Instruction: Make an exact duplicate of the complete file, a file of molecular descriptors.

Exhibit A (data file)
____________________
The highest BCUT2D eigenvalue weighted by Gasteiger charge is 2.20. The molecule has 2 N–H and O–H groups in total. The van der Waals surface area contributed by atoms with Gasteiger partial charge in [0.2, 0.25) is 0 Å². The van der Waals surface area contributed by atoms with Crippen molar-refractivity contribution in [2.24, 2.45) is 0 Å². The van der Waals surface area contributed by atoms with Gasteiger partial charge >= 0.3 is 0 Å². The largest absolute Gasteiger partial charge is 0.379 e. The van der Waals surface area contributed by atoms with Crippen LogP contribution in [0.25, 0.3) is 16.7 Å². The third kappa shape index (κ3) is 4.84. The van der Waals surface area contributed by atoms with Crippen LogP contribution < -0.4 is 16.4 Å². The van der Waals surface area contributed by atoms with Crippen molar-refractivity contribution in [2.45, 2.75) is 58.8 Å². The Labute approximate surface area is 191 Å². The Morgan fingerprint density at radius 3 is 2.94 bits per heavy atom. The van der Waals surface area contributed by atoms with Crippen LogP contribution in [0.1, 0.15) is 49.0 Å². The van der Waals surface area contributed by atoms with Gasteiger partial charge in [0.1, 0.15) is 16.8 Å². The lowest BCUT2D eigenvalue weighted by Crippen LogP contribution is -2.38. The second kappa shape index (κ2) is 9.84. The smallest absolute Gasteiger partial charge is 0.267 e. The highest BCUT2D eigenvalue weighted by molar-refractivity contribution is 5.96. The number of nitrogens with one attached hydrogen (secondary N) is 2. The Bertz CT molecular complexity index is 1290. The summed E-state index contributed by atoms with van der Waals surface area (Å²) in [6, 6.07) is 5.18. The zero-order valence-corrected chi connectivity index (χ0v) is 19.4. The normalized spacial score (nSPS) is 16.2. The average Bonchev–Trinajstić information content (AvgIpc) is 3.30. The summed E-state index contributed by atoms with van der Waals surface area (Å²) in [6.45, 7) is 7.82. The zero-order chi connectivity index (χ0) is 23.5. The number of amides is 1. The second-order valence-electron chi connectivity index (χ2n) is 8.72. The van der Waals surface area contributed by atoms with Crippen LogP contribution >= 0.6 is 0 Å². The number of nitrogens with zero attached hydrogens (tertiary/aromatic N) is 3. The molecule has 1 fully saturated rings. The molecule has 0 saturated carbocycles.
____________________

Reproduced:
The highest BCUT2D eigenvalue weighted by Gasteiger charge is 2.20. The molecule has 2 N–H and O–H groups in total. The van der Waals surface area contributed by atoms with Gasteiger partial charge in [0.2, 0.25) is 0 Å². The van der Waals surface area contributed by atoms with Crippen molar-refractivity contribution in [2.24, 2.45) is 0 Å². The van der Waals surface area contributed by atoms with Gasteiger partial charge >= 0.3 is 0 Å². The largest absolute Gasteiger partial charge is 0.379 e. The van der Waals surface area contributed by atoms with Crippen LogP contribution in [0.25, 0.3) is 16.7 Å². The third kappa shape index (κ3) is 4.84. The van der Waals surface area contributed by atoms with Crippen LogP contribution < -0.4 is 16.4 Å². The van der Waals surface area contributed by atoms with Crippen molar-refractivity contribution in [2.45, 2.75) is 58.8 Å². The Labute approximate surface area is 191 Å². The Morgan fingerprint density at radius 3 is 2.94 bits per heavy atom. The van der Waals surface area contributed by atoms with Crippen LogP contribution in [0.1, 0.15) is 49.0 Å². The van der Waals surface area contributed by atoms with Gasteiger partial charge in [0.1, 0.15) is 16.8 Å². The lowest BCUT2D eigenvalue weighted by Crippen LogP contribution is -2.38. The second kappa shape index (κ2) is 9.84. The smallest absolute Gasteiger partial charge is 0.267 e. The highest BCUT2D eigenvalue weighted by molar-refractivity contribution is 5.96. The number of nitrogens with one attached hydrogen (secondary N) is 2. The Bertz CT molecular complexity index is 1290. The summed E-state index contributed by atoms with van der Waals surface area (Å²) in [6, 6.07) is 5.18. The zero-order valence-corrected chi connectivity index (χ0v) is 19.4. The normalized spacial score (nSPS) is 16.2. The average Bonchev–Trinajstić information content (AvgIpc) is 3.30. The summed E-state index contributed by atoms with van der Waals surface area (Å²) in [6.45, 7) is 7.82. The zero-order chi connectivity index (χ0) is 23.5. The number of amides is 1. The second-order valence-electron chi connectivity index (χ2n) is 8.72. The van der Waals surface area contributed by atoms with Crippen LogP contribution >= 0.6 is 0 Å². The number of nitrogens with zero attached hydrogens (tertiary/aromatic N) is 3. The molecule has 1 fully saturated rings. The molecule has 0 saturated carbocycles.